Obtaining large amounts of the cryptocurrency might take some time, and then setting up an account via a bitcoin wallet and exchange would also require a long onboarding process.

At the same time, researchers have seen no evidence that paying the cybercriminals necessarily unlocks your files.

“The decryption process itself is problematic, to say the least,” cybersecurity firm Check Point said in a blog post on Sunday.

“Unlike its competitors in the ransomware market, WannaCry doesn’t seem to have a way of associating a payment to the person making it. Most ransomware … generate a unique ID and bitcoin wallet for each victim and thus know who to send the decryption keys to. WannaCry, on the other hand, only asks you to make a payment, and then … wait.”

Tracing bitcoin

Hackers who deploy ransomware often ask for payments in bitcoin as it is often believed to be completely anonymous. But law enforcement agencies, working with companies like Elliptic, have figured out ways to trace this.

It traces so-called bitcoin addresses back to people. These addresses are required to make payments to other people or organizations. At the moment, Elliptic is working on trying to trace the payments, but Smith said this would become clearer when the hackers try to withdraw their bitcoin in fiat currency.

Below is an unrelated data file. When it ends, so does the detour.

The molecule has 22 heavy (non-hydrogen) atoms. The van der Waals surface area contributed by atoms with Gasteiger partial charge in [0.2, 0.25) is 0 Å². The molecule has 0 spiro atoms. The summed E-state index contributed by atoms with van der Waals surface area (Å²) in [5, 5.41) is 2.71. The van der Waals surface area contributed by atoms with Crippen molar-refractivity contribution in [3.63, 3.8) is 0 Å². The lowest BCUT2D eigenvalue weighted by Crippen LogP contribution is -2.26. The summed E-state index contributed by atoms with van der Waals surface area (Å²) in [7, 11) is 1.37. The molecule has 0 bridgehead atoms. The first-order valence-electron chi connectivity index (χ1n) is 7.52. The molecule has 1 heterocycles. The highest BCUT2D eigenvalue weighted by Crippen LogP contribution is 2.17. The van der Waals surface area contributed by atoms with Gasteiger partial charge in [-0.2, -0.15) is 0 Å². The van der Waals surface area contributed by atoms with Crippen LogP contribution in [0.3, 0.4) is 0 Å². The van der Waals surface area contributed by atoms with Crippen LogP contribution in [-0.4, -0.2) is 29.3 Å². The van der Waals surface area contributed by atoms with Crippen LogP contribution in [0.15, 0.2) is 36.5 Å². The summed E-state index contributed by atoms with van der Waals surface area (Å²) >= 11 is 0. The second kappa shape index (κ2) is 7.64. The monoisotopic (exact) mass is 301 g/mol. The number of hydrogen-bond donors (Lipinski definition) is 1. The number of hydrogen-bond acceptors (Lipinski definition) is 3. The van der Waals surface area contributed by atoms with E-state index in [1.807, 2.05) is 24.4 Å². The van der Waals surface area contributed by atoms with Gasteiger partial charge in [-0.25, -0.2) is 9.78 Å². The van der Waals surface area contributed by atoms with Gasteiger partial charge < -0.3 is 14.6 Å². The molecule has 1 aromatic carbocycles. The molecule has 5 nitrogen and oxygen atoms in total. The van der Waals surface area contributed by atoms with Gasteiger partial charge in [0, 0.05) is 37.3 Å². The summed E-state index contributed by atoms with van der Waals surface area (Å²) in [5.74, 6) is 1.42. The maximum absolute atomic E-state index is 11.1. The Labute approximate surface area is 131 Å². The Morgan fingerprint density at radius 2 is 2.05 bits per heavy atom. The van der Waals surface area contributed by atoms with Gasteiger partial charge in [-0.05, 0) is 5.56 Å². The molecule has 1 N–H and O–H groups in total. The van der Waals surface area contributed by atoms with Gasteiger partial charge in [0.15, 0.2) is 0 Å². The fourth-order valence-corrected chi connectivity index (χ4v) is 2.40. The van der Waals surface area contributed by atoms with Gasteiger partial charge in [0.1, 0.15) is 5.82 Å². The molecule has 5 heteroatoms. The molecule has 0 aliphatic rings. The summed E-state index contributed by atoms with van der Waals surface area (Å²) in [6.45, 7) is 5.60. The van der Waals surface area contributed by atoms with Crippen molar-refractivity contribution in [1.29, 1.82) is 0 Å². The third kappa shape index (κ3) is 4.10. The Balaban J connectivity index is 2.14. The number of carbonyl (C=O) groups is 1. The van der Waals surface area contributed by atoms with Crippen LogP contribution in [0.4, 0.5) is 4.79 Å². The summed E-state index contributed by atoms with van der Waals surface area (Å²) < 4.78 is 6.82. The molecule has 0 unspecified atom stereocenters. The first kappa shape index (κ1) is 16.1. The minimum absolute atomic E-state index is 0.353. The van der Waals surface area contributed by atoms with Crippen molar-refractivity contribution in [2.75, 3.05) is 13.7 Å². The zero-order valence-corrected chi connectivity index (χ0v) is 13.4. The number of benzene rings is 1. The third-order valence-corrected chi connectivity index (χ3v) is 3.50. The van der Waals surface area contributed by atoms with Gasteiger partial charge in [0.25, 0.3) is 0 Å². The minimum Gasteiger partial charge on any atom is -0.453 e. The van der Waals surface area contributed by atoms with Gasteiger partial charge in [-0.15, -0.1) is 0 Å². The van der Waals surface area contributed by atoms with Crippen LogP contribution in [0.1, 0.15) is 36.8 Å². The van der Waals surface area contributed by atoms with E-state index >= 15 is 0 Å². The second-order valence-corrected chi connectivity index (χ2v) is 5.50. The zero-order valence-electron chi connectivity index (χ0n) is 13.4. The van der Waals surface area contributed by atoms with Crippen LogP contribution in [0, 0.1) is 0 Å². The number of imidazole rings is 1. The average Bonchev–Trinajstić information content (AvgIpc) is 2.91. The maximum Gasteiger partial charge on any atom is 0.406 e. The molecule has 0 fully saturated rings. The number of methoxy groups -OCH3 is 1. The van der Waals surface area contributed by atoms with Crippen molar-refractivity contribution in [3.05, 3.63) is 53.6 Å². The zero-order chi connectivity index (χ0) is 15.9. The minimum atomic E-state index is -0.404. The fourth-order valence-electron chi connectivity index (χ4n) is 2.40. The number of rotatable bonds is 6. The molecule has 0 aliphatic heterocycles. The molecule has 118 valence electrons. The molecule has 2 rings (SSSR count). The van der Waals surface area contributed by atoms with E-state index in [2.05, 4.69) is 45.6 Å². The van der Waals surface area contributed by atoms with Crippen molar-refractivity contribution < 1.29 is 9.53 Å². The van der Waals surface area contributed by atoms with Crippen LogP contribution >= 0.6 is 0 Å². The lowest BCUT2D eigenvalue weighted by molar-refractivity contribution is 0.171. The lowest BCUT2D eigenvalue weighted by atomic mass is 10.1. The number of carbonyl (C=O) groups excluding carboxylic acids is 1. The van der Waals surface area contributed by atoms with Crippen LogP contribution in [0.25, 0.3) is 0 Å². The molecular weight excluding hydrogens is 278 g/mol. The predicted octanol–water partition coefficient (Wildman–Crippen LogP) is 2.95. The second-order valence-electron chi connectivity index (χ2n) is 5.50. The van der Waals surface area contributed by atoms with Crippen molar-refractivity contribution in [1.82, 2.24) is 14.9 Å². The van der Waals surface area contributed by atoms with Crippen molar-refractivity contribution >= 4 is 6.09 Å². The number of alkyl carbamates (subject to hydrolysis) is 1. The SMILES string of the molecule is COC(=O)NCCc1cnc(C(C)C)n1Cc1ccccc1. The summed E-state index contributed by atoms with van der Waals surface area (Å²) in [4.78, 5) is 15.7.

“The attackers haven’t moved it. In previous cases we have been able to work with law enforcement to see where the funds move because ultimately the attacker wants to turn it back into a currency they want to spend,” Smith explained.

Ransomware cyber-attack threat escalating – Europol

Friday’s cyber-attack has affected more than 200,000 victims in 150 countries, Europol chief Rob Wainwright says.

He told the BBC the act was “unprecedented in its scale” and warned more people could find themselves affected on Monday morning.

The virus took control of users’ files, demanding payments; Russia and the UK were among the worst-hit countries.

Experts say another attack could be imminent and have warned people to ensure their security is up to date.

Mr Wainwright said that the ransomware – software that blocks access to data until a ransom is paid – was combined with a worm application – a program that replicates itself in order to spread to other computers.

This, he said, was allowing the “infection of one computer to quickly spread across the networks”.

He added: “That’s why we’re seeing these numbers increasing all the time.”

‘Patch before Monday’

Although a temporary fix earlier slowed the infection rate, the attackers had now released a new version of the ransomware, he said.